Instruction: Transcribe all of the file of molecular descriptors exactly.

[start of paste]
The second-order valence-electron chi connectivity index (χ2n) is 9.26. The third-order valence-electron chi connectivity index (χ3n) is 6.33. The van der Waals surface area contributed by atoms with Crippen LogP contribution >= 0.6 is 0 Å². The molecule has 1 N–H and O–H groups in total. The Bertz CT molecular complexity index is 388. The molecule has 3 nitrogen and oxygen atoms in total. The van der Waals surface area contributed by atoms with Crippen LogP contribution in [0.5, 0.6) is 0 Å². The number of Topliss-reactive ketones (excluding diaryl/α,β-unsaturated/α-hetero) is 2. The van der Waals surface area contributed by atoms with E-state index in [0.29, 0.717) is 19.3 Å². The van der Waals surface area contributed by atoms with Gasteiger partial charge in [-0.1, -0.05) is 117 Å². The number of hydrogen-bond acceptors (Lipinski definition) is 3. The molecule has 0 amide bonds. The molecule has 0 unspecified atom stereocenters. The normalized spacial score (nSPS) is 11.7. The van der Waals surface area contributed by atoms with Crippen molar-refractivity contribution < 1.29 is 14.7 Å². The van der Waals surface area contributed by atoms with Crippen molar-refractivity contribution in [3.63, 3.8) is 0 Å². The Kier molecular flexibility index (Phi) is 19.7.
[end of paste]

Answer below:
The second-order valence-electron chi connectivity index (χ2n) is 9.26. The third-order valence-electron chi connectivity index (χ3n) is 6.33. The van der Waals surface area contributed by atoms with Crippen LogP contribution >= 0.6 is 0 Å². The molecule has 1 N–H and O–H groups in total. The Bertz CT molecular complexity index is 388. The molecule has 3 nitrogen and oxygen atoms in total. The van der Waals surface area contributed by atoms with Crippen LogP contribution in [0.5, 0.6) is 0 Å². The number of Topliss-reactive ketones (excluding diaryl/α,β-unsaturated/α-hetero) is 2. The van der Waals surface area contributed by atoms with E-state index in [0.29, 0.717) is 19.3 Å². The van der Waals surface area contributed by atoms with Gasteiger partial charge in [-0.1, -0.05) is 117 Å². The number of hydrogen-bond acceptors (Lipinski definition) is 3. The molecule has 0 amide bonds. The molecule has 0 unspecified atom stereocenters. The normalized spacial score (nSPS) is 11.7. The van der Waals surface area contributed by atoms with Crippen molar-refractivity contribution < 1.29 is 14.7 Å². The van der Waals surface area contributed by atoms with Crippen molar-refractivity contribution in [3.63, 3.8) is 0 Å². The Kier molecular flexibility index (Phi) is 19.7.